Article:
In the twenty minute The Meter's Runnin': Making Taxi featurette we spend most of the time behind the scenes with comedian and actor Jimmy Fallon. There's a nice introduction from him with references to the DVD release, but it's nearly a full three minutes until we get into some background detail to the film from the actors and director. However, when we do get to the detail, it's hardly ground breaking stuff, with most of the time spent on Queen Latifah and Henry Simmons commenting on their kissing scenes. But most annoying of all, throughout the featurette you have to endure Fallon messing about in a completely unfunny manner. Perhaps you have to be American to appreciate his brand of humour, either that or he's simply not that funny at all.
In the rather interesting five minute Lights, Camera, Bluescreen featurette, visual effects supervisor Ray McIntyre Jr. looks at the various CGI effects used in the film. He reveals that large amounts of the car scenes were actually done in the studio rather than out on the road on the back of a trailer. Given the long setup times between retakes, and that the streets of New York are busy at the best of times, with plenty of curious locals to hinder matters, it was a wise decision. It's all interesting stuff and, apart from the obvious car morphing effects, it certainly goes to prove that the camera can indeed lie with many of the effects seamlessly integrated into the film.
Next up is the five minute Tour Guide: Jimmy Fallon featurette. Basically, a camera follows Jimmy as he wanders around the set. He also reveals his unfunny Saturday Night Live roots, even admitting he's not a good actor (jokingly probably, but he's not far off the mark), but the information he provides is reasonably interesting, if only to prove he hasn't got a clue of what goes on and around a film set. The twenty minute comedy central featurette Reel Comedy: Taxi probably has the unwelcome distinction of being even more unfunny than the film. Presented by comedy central guys R. Ben Garant and Tom Lennon they travel around New York in a taxi interviewing the various cast members with the assistance of plenty clips from the film.
Next up are four Deleted Scenes. They can be either played individually or all at once, not that there's much worth while looking at here as they simply consist of yet more unfunny scenes of Washburn on foot patrol in Central Park, Belle messing around the an identity line up and Washburn accidentally trashing Belle's apartment-come-garage. It's fair to say that neither scene is funny, but considering the entire film is hardy a barrel of laughs in the first place, it's hard to see why they were removed. Picture quality wise, they are as good as the film, but are presented without the Dolby Digital 5.1 soundtrack.
In the short, and frankly rather pointless, Beautiful Criminals feature, the various beauties which make up the Brazilian gang are presented as a montage clips from the film. It's certainly padding material but, hey, I'm not going to be complaining about these ladies and their bikinis. Things are rounded off with a short Inside Look at the rather dodgy looking Rebound staring Martin Lawrence. Considering it boasts being from the director Daddy Day Care it probably deserves to be given a very wide berth indeed. All in all, the extras do manage to salvage some much needed credibility, but I still fear the worst.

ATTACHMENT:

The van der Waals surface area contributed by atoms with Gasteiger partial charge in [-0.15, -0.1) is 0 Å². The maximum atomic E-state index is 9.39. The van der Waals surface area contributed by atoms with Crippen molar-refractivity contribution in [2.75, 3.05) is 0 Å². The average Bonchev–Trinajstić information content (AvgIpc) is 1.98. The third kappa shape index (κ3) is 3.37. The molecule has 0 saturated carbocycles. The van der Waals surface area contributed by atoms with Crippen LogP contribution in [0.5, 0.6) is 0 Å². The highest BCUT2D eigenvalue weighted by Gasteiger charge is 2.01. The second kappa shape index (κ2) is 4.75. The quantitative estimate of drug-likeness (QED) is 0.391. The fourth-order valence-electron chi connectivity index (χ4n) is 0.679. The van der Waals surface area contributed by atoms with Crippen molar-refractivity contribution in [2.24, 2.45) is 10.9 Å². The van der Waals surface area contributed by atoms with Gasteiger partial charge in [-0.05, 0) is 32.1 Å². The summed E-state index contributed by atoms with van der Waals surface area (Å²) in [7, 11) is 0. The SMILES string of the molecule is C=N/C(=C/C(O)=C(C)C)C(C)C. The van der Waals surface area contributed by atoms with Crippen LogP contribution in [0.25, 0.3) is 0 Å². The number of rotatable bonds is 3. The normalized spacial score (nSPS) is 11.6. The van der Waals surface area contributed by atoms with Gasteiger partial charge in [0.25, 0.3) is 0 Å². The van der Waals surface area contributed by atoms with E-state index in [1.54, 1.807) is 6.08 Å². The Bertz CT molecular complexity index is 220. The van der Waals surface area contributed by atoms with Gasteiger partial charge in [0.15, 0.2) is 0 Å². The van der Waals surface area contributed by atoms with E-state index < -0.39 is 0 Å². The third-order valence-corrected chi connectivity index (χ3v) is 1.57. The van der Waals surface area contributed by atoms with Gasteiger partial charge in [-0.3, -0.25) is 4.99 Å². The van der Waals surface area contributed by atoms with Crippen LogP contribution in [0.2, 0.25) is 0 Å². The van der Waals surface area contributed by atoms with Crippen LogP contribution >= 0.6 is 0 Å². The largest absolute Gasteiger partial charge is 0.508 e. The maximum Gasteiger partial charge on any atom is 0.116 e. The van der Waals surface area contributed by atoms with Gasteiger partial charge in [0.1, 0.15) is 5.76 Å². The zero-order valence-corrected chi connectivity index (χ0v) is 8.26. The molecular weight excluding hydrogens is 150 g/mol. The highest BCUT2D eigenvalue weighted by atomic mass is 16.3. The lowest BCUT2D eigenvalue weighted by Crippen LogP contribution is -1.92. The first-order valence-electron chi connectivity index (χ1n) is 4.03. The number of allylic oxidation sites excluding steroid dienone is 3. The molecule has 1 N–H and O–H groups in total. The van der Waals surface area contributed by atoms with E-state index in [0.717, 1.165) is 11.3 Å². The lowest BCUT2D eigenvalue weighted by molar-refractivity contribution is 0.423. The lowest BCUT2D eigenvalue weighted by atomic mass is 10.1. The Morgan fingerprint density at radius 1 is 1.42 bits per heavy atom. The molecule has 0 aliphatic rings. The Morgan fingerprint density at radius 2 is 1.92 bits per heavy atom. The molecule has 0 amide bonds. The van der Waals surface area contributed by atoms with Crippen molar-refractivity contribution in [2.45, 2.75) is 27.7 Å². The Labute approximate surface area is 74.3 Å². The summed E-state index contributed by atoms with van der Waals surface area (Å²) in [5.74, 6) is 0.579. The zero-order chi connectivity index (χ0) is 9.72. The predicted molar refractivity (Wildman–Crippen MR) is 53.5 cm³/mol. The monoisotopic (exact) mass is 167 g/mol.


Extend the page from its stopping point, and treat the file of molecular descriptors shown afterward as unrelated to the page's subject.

Not satisfied with altering history to suit themselves, Hollywood always seem to think they know better and have to go and remake those "funny sounding" foreign films for a good old Uncle Sam audience. Trouble is, they're usually not very good and judging by some of the stinker remakes such as Nikita (AKA The Assassin), I didn't really hold up much hope. Still, with Luc Besson managing to perform that rare feat of a successful crossover from French cinema to Hollywood with titles such as Kiss of the Dragon, The Fifth Element and Leon under his belt, things really couldn't be that bad, could they?
Having seen the original French version of Taxi I knew what madness and mayhem to expect, but nothing prepared me for the shear awfulness of this film. I don't think a film has ever made me want to hit my head against a brick wall, but Taxi came very close to it with some absolutely awful acting, unfunny jokes and extras from some of the Comedy Central team which were in blatant contravention of the trades description act. Laugh, I would have found going through open heart surgery without an anaesthetic more amusing than this!
Even the rather delicious looking, and scantily clad, Brazilian bank robbers offer scarce consolation for what you have to endure. Just do yourself a favour and, like a vomit filled unlicensed taxi on a Friday night, avoid buying this film. You must excuse me, I'm off to bang my head against that wall.
- Extended Feature - Director's Commentary
- Branching Footage
- Deleted Scenes
- Making Of Featurette - The Meter's Runnin'
- Lights, Camera, Blue Screen
- Tour Guide: Jimmy Fallon
- Reel Comedy: Taxi (Comedy Central Special)
- Beautiful Criminals (Music Montage)
- Inside Look - Rebound